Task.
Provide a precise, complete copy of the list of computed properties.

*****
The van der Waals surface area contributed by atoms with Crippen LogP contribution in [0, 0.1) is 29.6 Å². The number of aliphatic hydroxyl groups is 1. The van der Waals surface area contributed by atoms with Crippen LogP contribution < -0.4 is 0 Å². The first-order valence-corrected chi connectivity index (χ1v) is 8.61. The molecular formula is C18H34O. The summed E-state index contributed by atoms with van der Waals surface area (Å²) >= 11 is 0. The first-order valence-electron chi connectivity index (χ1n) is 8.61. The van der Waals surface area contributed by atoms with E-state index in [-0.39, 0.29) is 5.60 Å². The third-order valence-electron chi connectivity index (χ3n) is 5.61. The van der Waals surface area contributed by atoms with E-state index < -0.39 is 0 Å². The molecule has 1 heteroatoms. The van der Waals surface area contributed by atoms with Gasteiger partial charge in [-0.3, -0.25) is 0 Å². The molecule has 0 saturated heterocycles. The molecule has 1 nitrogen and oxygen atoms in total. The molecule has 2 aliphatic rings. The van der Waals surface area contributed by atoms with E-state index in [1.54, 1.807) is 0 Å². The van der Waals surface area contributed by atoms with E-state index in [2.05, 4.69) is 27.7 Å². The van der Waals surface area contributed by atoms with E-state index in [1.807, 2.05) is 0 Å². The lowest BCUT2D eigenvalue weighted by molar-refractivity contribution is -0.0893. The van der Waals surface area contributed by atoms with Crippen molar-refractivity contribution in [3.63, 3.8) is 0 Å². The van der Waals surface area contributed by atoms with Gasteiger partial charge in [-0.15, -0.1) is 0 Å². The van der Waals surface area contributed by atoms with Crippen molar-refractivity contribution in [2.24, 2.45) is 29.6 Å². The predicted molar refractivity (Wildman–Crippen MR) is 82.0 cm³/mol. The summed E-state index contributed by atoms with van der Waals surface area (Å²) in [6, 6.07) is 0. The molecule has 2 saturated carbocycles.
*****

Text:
The van der Waals surface area contributed by atoms with Crippen LogP contribution in [0, 0.1) is 29.6 Å². The number of aliphatic hydroxyl groups is 1. The van der Waals surface area contributed by atoms with Crippen LogP contribution < -0.4 is 0 Å². The first-order valence-corrected chi connectivity index (χ1v) is 8.61. The molecular formula is C18H34O. The summed E-state index contributed by atoms with van der Waals surface area (Å²) >= 11 is 0. The first-order valence-electron chi connectivity index (χ1n) is 8.61. The van der Waals surface area contributed by atoms with E-state index in [-0.39, 0.29) is 5.60 Å². The third-order valence-electron chi connectivity index (χ3n) is 5.61. The van der Waals surface area contributed by atoms with E-state index < -0.39 is 0 Å². The molecule has 1 heteroatoms. The van der Waals surface area contributed by atoms with Gasteiger partial charge in [-0.3, -0.25) is 0 Å². The molecule has 0 saturated heterocycles. The molecule has 1 nitrogen and oxygen atoms in total. The molecule has 2 aliphatic rings. The van der Waals surface area contributed by atoms with E-state index in [1.54, 1.807) is 0 Å². The van der Waals surface area contributed by atoms with E-state index in [2.05, 4.69) is 27.7 Å². The van der Waals surface area contributed by atoms with E-state index in [1.807, 2.05) is 0 Å². The lowest BCUT2D eigenvalue weighted by molar-refractivity contribution is -0.0893. The van der Waals surface area contributed by atoms with Crippen molar-refractivity contribution in [3.63, 3.8) is 0 Å². The van der Waals surface area contributed by atoms with Gasteiger partial charge in [-0.15, -0.1) is 0 Å². The van der Waals surface area contributed by atoms with Crippen molar-refractivity contribution in [2.24, 2.45) is 29.6 Å². The predicted molar refractivity (Wildman–Crippen MR) is 82.0 cm³/mol. The summed E-state index contributed by atoms with van der Waals surface area (Å²) in [6, 6.07) is 0. The molecule has 2 saturated carbocycles.